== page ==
Krisel Mallari gained applause and admiration from some people who think of her as an advocate of freedom and reformation. Others see her as a bitter adversary who could not accept defeat. But this particular incident that other people see as a revelation is not actually new. In fact, it never grew old.
Corruption starts at an early age.
Even at a tender age of four in preschool, children are being exposed to this kind of injustice. If your mom or your dad knows how to play it well, it would be very easy for you to bag an award or medal. Your parents just needed to be close to the teacher. This is not a general fact but a majority truth. Whoever is the student who could donate more or give more to the teacher would likely be rewarded. That’s why there are children who are aptly named ‘teacher’s pet’.
This would continue on in elementary. You could be one of the smartest kid in your class but if you lacked charm to your teachers, you would likely be ignored. Back in elementary, I’ve heard that two students in our class tied up for the first place. How did the class adviser decide? She chose the one who never fails to give her a gift for her birthdays and Christmas.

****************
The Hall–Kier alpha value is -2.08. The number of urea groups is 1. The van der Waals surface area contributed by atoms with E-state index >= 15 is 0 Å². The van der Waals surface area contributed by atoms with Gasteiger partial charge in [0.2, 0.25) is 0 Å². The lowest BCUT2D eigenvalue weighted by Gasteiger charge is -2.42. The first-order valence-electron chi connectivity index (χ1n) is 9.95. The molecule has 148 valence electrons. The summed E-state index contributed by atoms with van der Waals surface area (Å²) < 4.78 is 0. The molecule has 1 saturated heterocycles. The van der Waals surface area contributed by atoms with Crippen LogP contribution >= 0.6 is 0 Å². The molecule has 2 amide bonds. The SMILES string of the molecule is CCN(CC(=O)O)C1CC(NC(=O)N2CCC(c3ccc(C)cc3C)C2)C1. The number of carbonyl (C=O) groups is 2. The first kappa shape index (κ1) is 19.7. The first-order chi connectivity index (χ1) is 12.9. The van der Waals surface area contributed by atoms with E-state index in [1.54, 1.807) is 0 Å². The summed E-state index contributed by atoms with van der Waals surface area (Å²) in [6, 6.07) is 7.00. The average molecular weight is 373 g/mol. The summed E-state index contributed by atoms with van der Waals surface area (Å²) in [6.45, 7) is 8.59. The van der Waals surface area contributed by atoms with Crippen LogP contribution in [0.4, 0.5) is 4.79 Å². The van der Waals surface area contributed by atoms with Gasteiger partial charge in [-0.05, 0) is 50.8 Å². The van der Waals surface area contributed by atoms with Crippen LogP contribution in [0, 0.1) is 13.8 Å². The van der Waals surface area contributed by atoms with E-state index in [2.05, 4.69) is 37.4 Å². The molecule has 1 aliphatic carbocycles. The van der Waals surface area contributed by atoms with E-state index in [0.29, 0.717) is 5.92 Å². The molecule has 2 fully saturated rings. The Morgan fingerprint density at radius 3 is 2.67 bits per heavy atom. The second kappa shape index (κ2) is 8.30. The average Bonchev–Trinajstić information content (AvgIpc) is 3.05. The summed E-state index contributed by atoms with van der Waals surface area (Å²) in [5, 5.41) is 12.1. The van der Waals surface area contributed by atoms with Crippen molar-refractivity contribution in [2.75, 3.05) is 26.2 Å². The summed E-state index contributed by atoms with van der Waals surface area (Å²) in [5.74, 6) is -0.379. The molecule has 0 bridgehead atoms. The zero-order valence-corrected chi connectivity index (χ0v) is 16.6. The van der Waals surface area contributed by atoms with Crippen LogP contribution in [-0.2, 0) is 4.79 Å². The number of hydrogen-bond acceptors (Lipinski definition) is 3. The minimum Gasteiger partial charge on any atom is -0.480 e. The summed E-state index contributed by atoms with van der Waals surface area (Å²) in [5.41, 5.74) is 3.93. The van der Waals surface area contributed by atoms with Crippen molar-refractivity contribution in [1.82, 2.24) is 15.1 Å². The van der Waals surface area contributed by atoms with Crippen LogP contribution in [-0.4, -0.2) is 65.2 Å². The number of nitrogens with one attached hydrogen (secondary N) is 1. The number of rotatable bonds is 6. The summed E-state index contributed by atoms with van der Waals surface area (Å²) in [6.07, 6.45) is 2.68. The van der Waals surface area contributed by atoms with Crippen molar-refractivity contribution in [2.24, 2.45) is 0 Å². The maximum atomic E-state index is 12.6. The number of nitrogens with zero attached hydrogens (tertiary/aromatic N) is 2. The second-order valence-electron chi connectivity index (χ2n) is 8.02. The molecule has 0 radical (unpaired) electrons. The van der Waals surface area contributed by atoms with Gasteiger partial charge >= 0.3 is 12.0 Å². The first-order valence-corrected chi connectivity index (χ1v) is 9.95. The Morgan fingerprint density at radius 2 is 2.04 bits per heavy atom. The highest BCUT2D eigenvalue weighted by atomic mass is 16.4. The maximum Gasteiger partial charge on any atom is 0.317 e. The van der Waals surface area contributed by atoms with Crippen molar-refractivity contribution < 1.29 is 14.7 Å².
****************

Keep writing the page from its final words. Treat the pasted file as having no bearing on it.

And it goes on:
At a young age, children are being taught that the best way to get to the top is to bribe someone. Even if you do poorly, if you or your parents know how to play the political game, it is sure that you would pass. We keep wondering over and over again why the Philippines is one of the most corrupt countries in the whole world. Krisel Mallari just showed us why. She told us the truth that we already know but oftentimes ignored because it is what we have been used to for the longest time. People should be rewarded based on what they do or how they do it. Not by who they know. Not by what they gave to those they know. Or how they would pay back to those they know who gave them favors.
Hopefully, this is not just something viral that would die down when the fever is gone. Hopefully, this would open the eyes of many Filipinos to the ‘corruption’ we instill in our children. Reformation seems next to impossible. But if we raise honest and dignified youth, we gain a chance to a reformed government system. Eventually, they will outnumber us. And we, the once children who were raised to accept that corruption and injustice is a way life, would be extinct.
About the author: Jam Casadores is a former contributor for Bayanihan News Australia and currently a part-time blogger/writer for different websites. She also teach English to Korean and Chinese students online.